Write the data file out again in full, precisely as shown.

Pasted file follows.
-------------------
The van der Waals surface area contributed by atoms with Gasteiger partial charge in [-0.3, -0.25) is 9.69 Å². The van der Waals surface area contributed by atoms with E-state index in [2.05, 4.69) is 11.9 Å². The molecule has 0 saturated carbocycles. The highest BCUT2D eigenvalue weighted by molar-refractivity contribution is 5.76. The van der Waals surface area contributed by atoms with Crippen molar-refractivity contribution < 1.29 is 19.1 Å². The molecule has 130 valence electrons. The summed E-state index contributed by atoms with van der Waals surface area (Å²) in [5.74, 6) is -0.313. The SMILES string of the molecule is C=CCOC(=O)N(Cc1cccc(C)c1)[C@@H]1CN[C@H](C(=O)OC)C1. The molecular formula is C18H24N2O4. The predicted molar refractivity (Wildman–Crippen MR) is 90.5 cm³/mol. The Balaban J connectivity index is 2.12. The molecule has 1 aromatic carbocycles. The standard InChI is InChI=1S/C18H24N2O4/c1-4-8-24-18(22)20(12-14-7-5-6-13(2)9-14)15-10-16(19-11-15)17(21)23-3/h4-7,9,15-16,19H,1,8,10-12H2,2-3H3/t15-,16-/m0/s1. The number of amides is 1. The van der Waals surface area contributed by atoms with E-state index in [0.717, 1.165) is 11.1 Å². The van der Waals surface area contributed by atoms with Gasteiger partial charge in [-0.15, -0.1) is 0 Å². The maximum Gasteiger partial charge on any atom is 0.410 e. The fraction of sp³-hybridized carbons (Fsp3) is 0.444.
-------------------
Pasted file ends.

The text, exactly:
The van der Waals surface area contributed by atoms with Gasteiger partial charge in [-0.3, -0.25) is 9.69 Å². The van der Waals surface area contributed by atoms with E-state index in [2.05, 4.69) is 11.9 Å². The molecule has 0 saturated carbocycles. The highest BCUT2D eigenvalue weighted by molar-refractivity contribution is 5.76. The van der Waals surface area contributed by atoms with Crippen molar-refractivity contribution < 1.29 is 19.1 Å². The molecule has 130 valence electrons. The summed E-state index contributed by atoms with van der Waals surface area (Å²) in [5.74, 6) is -0.313. The SMILES string of the molecule is C=CCOC(=O)N(Cc1cccc(C)c1)[C@@H]1CN[C@H](C(=O)OC)C1. The molecular formula is C18H24N2O4. The predicted molar refractivity (Wildman–Crippen MR) is 90.5 cm³/mol. The Balaban J connectivity index is 2.12. The molecule has 1 aromatic carbocycles. The standard InChI is InChI=1S/C18H24N2O4/c1-4-8-24-18(22)20(12-14-7-5-6-13(2)9-14)15-10-16(19-11-15)17(21)23-3/h4-7,9,15-16,19H,1,8,10-12H2,2-3H3/t15-,16-/m0/s1. The number of amides is 1. The van der Waals surface area contributed by atoms with E-state index in [0.717, 1.165) is 11.1 Å². The van der Waals surface area contributed by atoms with Gasteiger partial charge in [-0.15, -0.1) is 0 Å². The maximum Gasteiger partial charge on any atom is 0.410 e. The fraction of sp³-hybridized carbons (Fsp3) is 0.444.